Crisis affects OECD ranking

first_img Facebook Twitter: @NeosKosmos Instagram While Australia tops the Organisation for Economic Co-operation and Developmen (OECD) index list, Greece has fallen bellow the average in most areas. Taking into account areas like housing, income, education, health and civic engagement, the list profiles 36 counties and ranks them in those areas. Australians were catagorised as the happiest, while Greece was the second lowest on the list in terms of life satisfaction. The average household net-adjusted disposable income was $US28,884 a year for Australians, while Greece languished at barely over $20 440 USD. In times of crisis, many would expect wallets to tighten, but civic duties and the willingness to help others took a back seat. Only 30 per cent of people reported having helped a stranger in the last month, “one of the lowest in the OECD”. For a country ingrained with the ideals of ‘filotimo’ (civic kindness), it shows many just can’t justify charity when they themselves are close to needing it. “A weak social network can result in limited economic opportunities, a lack of contact with others, and eventually, feelings of isolation,” the OECD report concluded. Stress might have also pushed many to take up or keep smoking, with Greece having the “highest rate of daily smokers among adults of all OECD countries with a rate of 31.9%”. There is a considerable gap between the richest and poorest – the top 20% of the population earn six times as much as the bottom 20%. While many have been vocal about Greeks being ‘lazy’, the OECD has found that Greeks work 2032 hours a year, one of the highest rates and much more than the OECD average of 1776 hours. That is if they have work. Just over half of all Greeks aged 15 to 64 have a paid job. Australians are amazingly underworked, just under the average at 1693 hours a year.last_img read more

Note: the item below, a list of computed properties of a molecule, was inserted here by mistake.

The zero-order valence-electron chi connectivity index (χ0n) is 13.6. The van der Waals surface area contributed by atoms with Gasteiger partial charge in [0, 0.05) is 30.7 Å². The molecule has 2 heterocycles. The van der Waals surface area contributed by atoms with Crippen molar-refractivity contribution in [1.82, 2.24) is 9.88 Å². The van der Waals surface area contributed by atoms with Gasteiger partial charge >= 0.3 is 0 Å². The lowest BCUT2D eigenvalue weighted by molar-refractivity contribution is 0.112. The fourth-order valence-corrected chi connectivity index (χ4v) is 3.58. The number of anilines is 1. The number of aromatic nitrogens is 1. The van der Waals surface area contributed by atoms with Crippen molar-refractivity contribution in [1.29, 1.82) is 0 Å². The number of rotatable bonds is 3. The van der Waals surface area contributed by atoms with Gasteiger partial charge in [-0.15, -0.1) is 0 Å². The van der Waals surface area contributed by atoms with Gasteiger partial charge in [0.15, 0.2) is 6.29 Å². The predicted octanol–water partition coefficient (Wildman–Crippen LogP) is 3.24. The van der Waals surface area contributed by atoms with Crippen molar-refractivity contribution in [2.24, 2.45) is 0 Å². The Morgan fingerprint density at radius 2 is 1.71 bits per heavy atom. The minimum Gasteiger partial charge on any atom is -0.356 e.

Sitka hospital treats first known Alaskan case of Zika Virus

first_imgThe state department of Health and Social Services announced the first known case of the Zika Virus in Alaska today. The patient was treated at SEARHC’s Mt. Edgcumbe Hospital in Sitka. The patient, a male from the midwest, traveled in Central America before arriving in Alaska, where he began to experience unusual symptoms.Listen nowA digitally-colorized transmission electron micrograph (TEM) of Zika virus. Andrea Ferrante hopes that the use of peptides will allow for vaccines for viruses such as Zika. (Wikimedia commons photo courtesy of Center for Disease Control)Katy Pugh is a registered nurse and an infection prevention specialist at the hospital.“He came to our emergency room here at Mount Edgecumbe Hospital for evaluation. He had a rash, a fever, and conjunctivitis, his eyes were red, irritated and red.”The patient was evaluated and the Zika diagnosis was confirmed by a lab test. The man did not require hospitalization.The patient has returned home to the Midwest, and SEARHC officials say there is no risk the virus will spread to the public.Zika can be spread through intravenous drug use or sexual activity. Alaskan mosquitoes cannot transmit the virus. Zika is linked to birth defects and brain damage in newborns, as well as temporary paralysis in adults.There is no CDC recommended treatment for Zika, just rest, water, and nourishment. Symptoms can be mild and usually only require rest and care.last_img read more